Electric Vehicle Chargers: Grid Devils or Energy Angels?

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By Jennifer Tuohy

President Barack Obama’s dream of 1 million electric vehicles on the road by 2015 did come true, albeit globally. And while America still lags behind by about half a million, more than 100,000 plug-in EVs were sold in the U.S. last year. That’s a 30 percent increase over 2013. The rate of adoption may not be as fast as predicted by analysts or as hoped for by the president, but it is happening. EVs are becoming a part of the American consumer landscape.

There are many groups who should be happy about this, chief among them the utility companies. EVs have the potential to be a market-changing force for the electricity industry. A report by the National Rural Electric Cooperative Association (NRECA) claims that if 100 percent of vehicles in the U.S. were fueled by electricity, consumer energy spending would shift half a billion dollars daily from the petroleum industry to the electricity industry.

That is an exciting number for utilities dealing with stagnant growth and decreasing revenues as consumers and governments adopt more energy-efficient lifestyles and policies. To some in the electricity industry, EVs are a very bright, socially and environmentally acceptable light at the end of the tunnel. Purchasing an EV will see the average American household increase its electricity use by 13 to 40 percent, translating into $340 to $515 per household, per year, according to the NRECA report.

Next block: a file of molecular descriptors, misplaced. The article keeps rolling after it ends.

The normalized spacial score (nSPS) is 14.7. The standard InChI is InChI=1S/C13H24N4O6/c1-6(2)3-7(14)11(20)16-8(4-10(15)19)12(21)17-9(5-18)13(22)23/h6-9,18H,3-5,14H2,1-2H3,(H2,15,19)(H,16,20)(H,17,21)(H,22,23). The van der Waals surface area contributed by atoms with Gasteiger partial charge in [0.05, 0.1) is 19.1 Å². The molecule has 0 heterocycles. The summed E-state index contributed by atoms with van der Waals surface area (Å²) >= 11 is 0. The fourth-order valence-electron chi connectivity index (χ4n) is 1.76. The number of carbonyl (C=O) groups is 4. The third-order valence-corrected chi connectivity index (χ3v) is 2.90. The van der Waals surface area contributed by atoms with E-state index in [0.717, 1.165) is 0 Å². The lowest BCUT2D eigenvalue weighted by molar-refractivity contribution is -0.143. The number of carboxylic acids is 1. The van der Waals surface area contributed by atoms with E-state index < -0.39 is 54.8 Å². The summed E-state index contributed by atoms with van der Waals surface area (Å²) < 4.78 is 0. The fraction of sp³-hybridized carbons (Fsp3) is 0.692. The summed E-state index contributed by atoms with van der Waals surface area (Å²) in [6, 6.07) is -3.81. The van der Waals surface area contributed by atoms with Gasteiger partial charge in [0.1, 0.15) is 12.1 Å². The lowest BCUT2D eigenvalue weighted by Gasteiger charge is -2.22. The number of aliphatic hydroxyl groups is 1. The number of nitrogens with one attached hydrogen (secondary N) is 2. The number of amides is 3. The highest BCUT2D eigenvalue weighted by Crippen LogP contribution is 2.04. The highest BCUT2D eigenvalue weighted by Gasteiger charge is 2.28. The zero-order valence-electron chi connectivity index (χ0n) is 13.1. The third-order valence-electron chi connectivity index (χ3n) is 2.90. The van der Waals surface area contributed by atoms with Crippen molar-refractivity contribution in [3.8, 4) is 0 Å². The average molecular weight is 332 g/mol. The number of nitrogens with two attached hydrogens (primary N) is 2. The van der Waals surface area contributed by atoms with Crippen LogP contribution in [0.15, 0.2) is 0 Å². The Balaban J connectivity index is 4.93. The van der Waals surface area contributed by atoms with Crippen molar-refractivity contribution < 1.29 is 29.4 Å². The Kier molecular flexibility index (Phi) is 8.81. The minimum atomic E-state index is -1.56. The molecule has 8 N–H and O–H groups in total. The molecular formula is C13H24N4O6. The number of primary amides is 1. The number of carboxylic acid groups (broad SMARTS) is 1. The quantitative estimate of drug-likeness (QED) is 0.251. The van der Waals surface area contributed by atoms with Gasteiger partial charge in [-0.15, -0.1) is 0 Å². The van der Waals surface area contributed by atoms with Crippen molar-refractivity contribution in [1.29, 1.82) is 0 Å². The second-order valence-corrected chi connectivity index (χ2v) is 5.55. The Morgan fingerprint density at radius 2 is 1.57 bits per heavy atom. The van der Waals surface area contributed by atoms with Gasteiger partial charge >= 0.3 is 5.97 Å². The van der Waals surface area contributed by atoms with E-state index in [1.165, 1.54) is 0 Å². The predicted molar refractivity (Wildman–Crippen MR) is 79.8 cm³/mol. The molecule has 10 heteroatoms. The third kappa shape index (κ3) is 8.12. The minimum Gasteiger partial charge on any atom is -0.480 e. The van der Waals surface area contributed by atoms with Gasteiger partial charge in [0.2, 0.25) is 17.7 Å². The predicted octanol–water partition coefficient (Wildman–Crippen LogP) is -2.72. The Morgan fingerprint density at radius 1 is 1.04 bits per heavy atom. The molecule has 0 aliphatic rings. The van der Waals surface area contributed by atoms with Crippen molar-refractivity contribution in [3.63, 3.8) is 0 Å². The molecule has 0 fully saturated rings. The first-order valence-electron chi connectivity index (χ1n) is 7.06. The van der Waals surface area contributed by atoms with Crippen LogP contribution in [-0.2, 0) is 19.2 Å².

However, the question of whether the grid can cope with EVs is an important one. As EV adoption grows, more and more consumers will charge their vehicles at home, increasing the “cluster” effect for local grids. According to EnergyBiz.com, just one or two active Level 2 Electric Vehicle Supply Equipment (EVSE) units in a neighborhood could overload a transformer. Does this mean the electricity industry will have to invest in costly infrastructure upgrades to distribution and capacity to support EVs? No — not if they can regulate how and when EVs charge.

Off-peak charging is critical

If utility companies can push EVs toward off-peak charging, then the consumer will save money and the grid can remain not only stable, but also more efficient. By charging off-peak, generally at night when less electricity is used, EVs would fill in the traditional “valleys” in system demand, helping to distribute overall energy use.

For example, a report for the Vermont Agency of Transportation, where EVs have seen a quarterly growth rate of nearly 40 percent since July 2012, found that if charging occurs off-peak, the Vermont grid is capable of supporting more than 100,000 EVs without needing to expand capacity. Similar studies across the country came to the same conclusions. This study found that, if charged overnight, 73 percent of the current number of cars in the U.S. could be EVs without the need for a single additional power plant.

However, as EV adoption grows and the proliferation of public charging stations, workplace stations and DC fast-charge stations follow suit, more and more EVs will be charging at peak times, such as during the middle of the day at work or on long road trips. When that stage is reached, the ability to control the release of power on the grid will be crucially important. To do this necessitates a smart grid.

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EVs and the smart grid